July 6, 2019 · 3 min read
My curse in life is to always make the opposite mistake that everyone else makes.
I don’t know why. Maybe it’s because I read too much advice, and I take it to heart before I understand the full context it came from. I think that’s what happened the first time I became a manager.
My first management experience was at Amazon circa 2005. I was starting a new team, not taking over an existing one, so I started with only a few engineers. And I had heard for a long time that one of the hardest things for new managers to do was to learn to delegate. New managers, I heard, tend to want to do everything themselves. The best managers rarely if ever have to step in and handle things themselves, because they’ve hired great people and trained them and set them up to be autonomous.
So the moment I became a manager, I delegated everything. I did nothing myself; at least, no engineering, because that’s what I had people to do (I still had plenty of work making the roadmap, managing projects, recruiting, etc.) I thought, of course, that I was following best practices. Ahead of the curve.
The problem was that I was disconnected from the actual work going on. Not only was I not doing the engineering work my team was doing, I had never done it. I wasn’t familiar with the part of the system they were working on. On one major project, I didn’t even know the programming language being used.
As a result, I was helpless in a number of ways. I couldn’t do code reviews. I couldn’t help with tech design, or even debugging. I couldn’t anticipate what kinds of problems my team would encounter, or help them work through them. I couldn’t help them estimate project schedules, and I couldn’t call out when their estimates were off. I couldn’t appreciate the challenges my engineers might be having with their development environment or the codebase, and so I couldn’t coach them very well on how to be more productive, or help them identify and assess technical debt. And I couldn’t really evaluate their performance directly. In effect, I had the handicap of a non-technical manager, even though I had a CS degree and solid programming experience. I was too far from the details for that general knowledge to be very useful.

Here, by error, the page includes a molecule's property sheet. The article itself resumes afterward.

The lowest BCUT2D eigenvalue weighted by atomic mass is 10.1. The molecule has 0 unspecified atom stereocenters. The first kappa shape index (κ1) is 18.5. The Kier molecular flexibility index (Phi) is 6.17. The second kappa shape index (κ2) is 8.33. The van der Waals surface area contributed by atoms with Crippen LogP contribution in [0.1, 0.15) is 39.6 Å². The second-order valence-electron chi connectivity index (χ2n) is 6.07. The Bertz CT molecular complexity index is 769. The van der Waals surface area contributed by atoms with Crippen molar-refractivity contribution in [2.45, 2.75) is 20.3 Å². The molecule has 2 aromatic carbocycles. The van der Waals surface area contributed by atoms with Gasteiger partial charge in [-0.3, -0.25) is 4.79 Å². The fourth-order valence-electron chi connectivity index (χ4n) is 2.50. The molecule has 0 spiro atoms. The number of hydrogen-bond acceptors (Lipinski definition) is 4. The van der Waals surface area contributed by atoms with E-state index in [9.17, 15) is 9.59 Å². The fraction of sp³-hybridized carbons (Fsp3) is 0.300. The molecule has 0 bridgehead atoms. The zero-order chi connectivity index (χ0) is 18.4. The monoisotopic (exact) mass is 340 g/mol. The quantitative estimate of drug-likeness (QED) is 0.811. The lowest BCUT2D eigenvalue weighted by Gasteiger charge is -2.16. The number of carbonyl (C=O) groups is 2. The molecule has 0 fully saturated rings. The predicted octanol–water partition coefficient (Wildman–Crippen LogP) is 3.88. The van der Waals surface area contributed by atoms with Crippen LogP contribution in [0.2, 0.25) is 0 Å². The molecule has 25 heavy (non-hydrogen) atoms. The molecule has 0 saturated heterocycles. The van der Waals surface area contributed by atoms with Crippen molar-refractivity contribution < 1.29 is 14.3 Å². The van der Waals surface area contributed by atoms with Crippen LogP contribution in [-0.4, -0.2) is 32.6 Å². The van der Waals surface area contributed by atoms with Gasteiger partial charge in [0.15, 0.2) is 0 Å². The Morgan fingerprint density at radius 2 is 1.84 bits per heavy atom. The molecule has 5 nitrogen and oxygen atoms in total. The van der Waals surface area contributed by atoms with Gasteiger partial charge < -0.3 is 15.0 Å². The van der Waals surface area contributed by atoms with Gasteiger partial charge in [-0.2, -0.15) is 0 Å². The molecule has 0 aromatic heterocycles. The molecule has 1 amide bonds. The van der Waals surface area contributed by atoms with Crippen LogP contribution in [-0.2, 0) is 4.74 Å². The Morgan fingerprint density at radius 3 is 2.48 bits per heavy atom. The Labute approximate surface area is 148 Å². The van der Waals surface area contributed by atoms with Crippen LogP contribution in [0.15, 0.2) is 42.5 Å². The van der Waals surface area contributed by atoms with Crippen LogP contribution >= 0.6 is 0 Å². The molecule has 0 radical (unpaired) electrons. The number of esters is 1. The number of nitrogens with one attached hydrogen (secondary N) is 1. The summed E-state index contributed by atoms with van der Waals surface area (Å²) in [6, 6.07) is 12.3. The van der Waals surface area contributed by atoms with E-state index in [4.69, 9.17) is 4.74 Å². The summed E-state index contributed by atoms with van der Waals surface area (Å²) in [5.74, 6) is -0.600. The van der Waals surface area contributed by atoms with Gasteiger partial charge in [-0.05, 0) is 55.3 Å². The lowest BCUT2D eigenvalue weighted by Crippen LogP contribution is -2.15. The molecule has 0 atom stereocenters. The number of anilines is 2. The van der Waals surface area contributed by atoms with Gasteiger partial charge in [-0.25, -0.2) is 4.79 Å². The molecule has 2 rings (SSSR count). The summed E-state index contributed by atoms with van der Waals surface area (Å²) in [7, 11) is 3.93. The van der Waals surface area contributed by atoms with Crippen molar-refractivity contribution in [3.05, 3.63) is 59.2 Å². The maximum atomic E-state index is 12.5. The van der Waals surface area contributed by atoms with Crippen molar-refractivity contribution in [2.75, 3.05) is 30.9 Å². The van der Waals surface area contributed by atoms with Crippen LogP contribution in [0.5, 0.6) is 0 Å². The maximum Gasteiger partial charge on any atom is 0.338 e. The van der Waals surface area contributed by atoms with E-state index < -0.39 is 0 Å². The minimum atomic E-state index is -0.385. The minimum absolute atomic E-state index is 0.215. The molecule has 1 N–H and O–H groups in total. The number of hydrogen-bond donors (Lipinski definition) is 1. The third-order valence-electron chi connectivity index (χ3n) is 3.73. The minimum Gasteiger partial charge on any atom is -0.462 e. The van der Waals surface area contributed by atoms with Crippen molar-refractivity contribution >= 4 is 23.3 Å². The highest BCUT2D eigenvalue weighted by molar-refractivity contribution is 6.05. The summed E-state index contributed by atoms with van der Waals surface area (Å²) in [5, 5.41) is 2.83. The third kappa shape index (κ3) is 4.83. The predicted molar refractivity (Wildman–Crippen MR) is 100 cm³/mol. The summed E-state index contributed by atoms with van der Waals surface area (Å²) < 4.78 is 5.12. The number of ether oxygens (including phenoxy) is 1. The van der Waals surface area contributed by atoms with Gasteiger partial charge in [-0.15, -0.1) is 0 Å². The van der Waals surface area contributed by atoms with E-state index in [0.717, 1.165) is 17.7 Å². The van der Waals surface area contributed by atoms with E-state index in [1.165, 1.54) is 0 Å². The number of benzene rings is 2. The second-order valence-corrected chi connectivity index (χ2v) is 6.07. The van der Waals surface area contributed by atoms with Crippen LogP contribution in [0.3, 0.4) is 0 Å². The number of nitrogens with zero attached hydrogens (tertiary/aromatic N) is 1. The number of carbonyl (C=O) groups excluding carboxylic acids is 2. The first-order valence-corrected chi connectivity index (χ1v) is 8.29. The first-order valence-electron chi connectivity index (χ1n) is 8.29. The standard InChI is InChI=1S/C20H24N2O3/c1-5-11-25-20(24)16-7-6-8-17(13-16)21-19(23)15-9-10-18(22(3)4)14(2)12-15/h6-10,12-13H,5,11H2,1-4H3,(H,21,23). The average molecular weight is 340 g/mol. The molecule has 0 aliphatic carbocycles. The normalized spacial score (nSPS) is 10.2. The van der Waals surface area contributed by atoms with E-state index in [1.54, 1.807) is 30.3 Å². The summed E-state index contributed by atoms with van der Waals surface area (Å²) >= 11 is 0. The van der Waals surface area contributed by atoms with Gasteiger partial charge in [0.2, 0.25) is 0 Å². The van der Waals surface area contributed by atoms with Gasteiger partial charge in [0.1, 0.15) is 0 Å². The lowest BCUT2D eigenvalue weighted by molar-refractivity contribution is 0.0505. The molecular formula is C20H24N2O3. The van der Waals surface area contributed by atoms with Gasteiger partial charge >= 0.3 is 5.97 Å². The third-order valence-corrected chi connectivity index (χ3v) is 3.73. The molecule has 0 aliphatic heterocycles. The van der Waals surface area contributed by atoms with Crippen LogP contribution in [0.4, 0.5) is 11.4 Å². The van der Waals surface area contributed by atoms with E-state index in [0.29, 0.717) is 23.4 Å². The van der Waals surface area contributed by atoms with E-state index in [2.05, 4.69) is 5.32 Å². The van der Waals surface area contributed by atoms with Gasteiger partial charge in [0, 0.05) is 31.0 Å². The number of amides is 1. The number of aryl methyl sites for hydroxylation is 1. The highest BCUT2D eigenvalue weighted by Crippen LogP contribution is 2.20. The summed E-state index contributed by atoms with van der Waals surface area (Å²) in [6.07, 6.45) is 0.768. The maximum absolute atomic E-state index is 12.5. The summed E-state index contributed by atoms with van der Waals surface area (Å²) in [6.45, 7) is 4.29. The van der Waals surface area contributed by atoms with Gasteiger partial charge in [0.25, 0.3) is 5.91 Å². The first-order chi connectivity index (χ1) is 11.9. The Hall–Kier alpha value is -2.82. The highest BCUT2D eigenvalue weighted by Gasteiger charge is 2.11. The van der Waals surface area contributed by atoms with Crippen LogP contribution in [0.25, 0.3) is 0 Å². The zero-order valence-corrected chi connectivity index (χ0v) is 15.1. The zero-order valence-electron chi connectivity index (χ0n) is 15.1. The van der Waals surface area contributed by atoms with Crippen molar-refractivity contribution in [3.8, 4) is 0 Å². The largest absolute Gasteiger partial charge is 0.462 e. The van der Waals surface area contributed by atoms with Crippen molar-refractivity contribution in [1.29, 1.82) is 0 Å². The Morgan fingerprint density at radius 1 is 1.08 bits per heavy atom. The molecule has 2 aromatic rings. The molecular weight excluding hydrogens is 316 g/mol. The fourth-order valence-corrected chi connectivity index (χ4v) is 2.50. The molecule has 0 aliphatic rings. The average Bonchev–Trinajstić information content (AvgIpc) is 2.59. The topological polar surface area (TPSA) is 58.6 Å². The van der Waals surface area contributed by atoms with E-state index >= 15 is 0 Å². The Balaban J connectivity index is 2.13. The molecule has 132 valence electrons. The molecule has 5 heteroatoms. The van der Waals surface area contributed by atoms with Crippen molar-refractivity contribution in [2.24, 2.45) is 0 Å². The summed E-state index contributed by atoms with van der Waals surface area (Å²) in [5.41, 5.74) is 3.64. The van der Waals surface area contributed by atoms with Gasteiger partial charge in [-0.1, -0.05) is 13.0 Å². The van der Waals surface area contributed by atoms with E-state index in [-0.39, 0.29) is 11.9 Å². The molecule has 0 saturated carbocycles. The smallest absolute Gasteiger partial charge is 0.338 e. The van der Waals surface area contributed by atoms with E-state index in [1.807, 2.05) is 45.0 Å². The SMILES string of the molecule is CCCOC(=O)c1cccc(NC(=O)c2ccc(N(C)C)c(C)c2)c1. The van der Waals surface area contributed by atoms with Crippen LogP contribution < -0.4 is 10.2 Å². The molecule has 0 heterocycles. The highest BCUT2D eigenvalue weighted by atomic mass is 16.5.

In retrospect, I was taking as my model a high-level executive, and trying to apply it to a team lead of three engineers. But just as a startup is not a smaller version of a large company, a team lead is not a scaled-down version of an exec. They’re different jobs, and they need to be approached in a different way. (And probably many execs need to get more into the details than they do—but that’s for another post.)
If I could go back and give myself some advice, I would say: Before you get fully occupied with “management”, get intimiately familiar with the details of the day-to-day engineering work. Starting a new team in a new area, especially with only one or two engineers, spend the first few weeks as a full-time engineer yourself. Set up your development environment, take on engineering tasks, learn the codebase. As you build the team and get more busy with project management, back off from that, but keep doing code review. Never get too far removed from what your team is doing every day. If you find that you don’t understand what’s going on with a project, do a deep dive to learn it, whatever that takes—whether that’s just asking a lot of questions, doing a thorough code walkthrough, or even getting in there and writing more code yourself.
That would have eliminated the handicap I had given myself, and it would have done something else almost more important: it would have helped me earn the full respect of my team. It’s possible for a non-technical manager to gain the respect of a technical team, but it’s much harder. The most basic way to show your team that you understand them, care about them, and are qualified to direct and evaluate them, is to show that you can do their job at least as well as they can.
So, managers: Roll up your sleeves and do the work.
Copyright © Jason Crawford. Some rights reserved: CC BY-ND 4.0